BUT if you like snow, you'd love that. And if you don't mind snow, it's worth living with the occasional (and due to global warming, perhaps, increasingly rare) heavy snowfalls in order to have those views and the otherwise gorgeous weather.

And if you're not in an area that gets hit with these heavy snows, you don't have much to worry about.

A quick scene: my wife and I were standing at the northern shore of Lake Michigan, atop limestone cliffs at Michigan's Fayette State Park, about six summers ago. There was a huge thunderstorm, with lightning spread far out into the lake. All the sailboats had tied up, so the little marina was full, and the boaters were having a little party in a (safely protected) shelter--one of those savor-the-long-summer-days parties that you have to live in the north to really understand. The storm soon passed--and there four, five, six rainbows, huge ones, rainbows in several directions, the biggest, brightest rainbows we'd ever seen. It was incredibly quiet--even from way up on the cliff, you could hear the sailboats bumping the docks, the occasional belch from the sailboaters, the jangling dogtags when someone's sopping wet golden retriever was scratching his neck. Then the birds came back out in force, all sorts, flying all over, making a festive racket of heir own. Seagulls tilting at our feet, swallows zipping everywhere, a heron fumbling overhead, the lake turning from slate to green to deep blue where the sky was clearing. We both had goosebumps.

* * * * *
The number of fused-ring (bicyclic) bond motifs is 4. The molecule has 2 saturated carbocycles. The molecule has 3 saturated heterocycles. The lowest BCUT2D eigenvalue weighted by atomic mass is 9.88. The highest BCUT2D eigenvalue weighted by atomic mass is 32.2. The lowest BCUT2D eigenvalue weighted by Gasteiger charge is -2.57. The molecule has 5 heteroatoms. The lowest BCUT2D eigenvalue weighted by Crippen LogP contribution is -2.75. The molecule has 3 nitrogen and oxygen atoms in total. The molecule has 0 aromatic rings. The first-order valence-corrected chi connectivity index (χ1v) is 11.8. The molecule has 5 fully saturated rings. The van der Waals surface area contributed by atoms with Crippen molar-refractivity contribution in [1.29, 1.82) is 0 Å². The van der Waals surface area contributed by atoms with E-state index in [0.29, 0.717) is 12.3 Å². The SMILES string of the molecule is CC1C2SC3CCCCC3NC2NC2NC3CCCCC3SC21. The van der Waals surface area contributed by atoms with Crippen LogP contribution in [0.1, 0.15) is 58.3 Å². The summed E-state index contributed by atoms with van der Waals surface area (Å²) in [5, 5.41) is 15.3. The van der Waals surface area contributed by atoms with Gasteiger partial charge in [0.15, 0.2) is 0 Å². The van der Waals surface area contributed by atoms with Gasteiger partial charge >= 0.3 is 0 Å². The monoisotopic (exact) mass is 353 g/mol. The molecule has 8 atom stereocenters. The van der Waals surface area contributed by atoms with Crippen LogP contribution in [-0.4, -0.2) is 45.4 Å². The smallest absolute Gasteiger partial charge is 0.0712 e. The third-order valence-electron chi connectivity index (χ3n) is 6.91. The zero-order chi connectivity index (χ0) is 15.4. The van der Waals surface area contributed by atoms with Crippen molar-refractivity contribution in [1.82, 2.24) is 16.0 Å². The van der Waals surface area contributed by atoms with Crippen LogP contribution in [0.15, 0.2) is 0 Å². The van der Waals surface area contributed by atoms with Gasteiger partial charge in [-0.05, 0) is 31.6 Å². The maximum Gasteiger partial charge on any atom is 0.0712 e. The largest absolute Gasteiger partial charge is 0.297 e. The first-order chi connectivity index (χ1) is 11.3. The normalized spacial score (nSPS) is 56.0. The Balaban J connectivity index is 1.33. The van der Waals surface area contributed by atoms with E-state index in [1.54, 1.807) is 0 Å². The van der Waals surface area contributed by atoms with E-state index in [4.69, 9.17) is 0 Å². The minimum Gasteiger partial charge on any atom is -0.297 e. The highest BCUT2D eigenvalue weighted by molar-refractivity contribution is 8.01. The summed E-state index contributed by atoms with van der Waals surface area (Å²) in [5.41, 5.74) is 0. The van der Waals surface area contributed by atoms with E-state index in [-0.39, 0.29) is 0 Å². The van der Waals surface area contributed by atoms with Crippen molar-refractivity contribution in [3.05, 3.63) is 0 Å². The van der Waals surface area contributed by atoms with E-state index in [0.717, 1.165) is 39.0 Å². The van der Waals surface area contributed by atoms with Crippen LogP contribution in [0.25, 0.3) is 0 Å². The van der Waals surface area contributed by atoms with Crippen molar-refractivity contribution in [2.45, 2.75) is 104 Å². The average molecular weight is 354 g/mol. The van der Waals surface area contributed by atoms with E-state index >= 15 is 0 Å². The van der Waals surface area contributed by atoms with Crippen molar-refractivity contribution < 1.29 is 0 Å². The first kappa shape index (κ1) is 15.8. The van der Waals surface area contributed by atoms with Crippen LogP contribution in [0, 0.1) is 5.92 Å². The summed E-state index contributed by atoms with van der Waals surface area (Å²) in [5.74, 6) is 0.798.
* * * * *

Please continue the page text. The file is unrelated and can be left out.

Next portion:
Imagine having THAT for your front yard!
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Old 06-25-2007, 05:49 PM
 
Location: Niagara Peninsula, Ontario, Canada
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I live on the Canadian side. Although not on the lake, we are very close to Port Dalhousie, our main harbour & beach area. As smalltownusa describes, it's always cooler by the lake. On a day like today (very hot), that would be a great bonus. The views that homeward bound describe are very real. I too have seen incredible storms and rainbows over the lake, while it remains sunny where we stand. The Toronto skyline can truly be very distinct from the Canada & US.

I know several people who have lakefront homes & cottages on both sides and I've never heard a complaint about weather, dampness or mustiness.

In Canada, Lake Ontario's shoreline is our 'southern coast', so lakefront property comes at a premium price. I've also looked at lakefront property along New York's "northern coast', and cannot believe the bargains to be had! That can't last forever. You can always count on waterfront property to be a sound investment - I say go for it.
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Old 06-25-2007, 07:28 PM